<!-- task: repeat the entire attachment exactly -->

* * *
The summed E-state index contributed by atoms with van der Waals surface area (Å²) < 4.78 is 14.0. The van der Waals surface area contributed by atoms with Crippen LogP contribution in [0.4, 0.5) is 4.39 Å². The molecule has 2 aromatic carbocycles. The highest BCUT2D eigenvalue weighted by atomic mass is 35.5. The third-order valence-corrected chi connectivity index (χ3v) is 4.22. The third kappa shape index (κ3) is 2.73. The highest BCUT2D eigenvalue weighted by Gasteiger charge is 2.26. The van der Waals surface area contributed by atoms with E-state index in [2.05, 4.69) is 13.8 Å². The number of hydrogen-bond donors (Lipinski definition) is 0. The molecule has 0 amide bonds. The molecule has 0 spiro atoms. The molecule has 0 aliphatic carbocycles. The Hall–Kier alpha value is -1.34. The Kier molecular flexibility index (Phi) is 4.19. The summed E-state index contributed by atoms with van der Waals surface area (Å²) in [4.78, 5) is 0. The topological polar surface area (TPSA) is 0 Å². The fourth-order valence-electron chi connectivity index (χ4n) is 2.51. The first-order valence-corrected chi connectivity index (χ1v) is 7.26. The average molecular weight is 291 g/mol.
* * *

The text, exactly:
The summed E-state index contributed by atoms with van der Waals surface area (Å²) < 4.78 is 14.0. The van der Waals surface area contributed by atoms with Crippen LogP contribution in [0.4, 0.5) is 4.39 Å². The molecule has 2 aromatic carbocycles. The highest BCUT2D eigenvalue weighted by atomic mass is 35.5. The third-order valence-corrected chi connectivity index (χ3v) is 4.22. The third kappa shape index (κ3) is 2.73. The highest BCUT2D eigenvalue weighted by Gasteiger charge is 2.26. The van der Waals surface area contributed by atoms with E-state index in [2.05, 4.69) is 13.8 Å². The number of hydrogen-bond donors (Lipinski definition) is 0. The molecule has 0 amide bonds. The molecule has 0 spiro atoms. The molecule has 0 aliphatic carbocycles. The Hall–Kier alpha value is -1.34. The Kier molecular flexibility index (Phi) is 4.19. The summed E-state index contributed by atoms with van der Waals surface area (Å²) in [4.78, 5) is 0. The topological polar surface area (TPSA) is 0 Å². The fourth-order valence-electron chi connectivity index (χ4n) is 2.51. The first-order valence-corrected chi connectivity index (χ1v) is 7.26. The average molecular weight is 291 g/mol.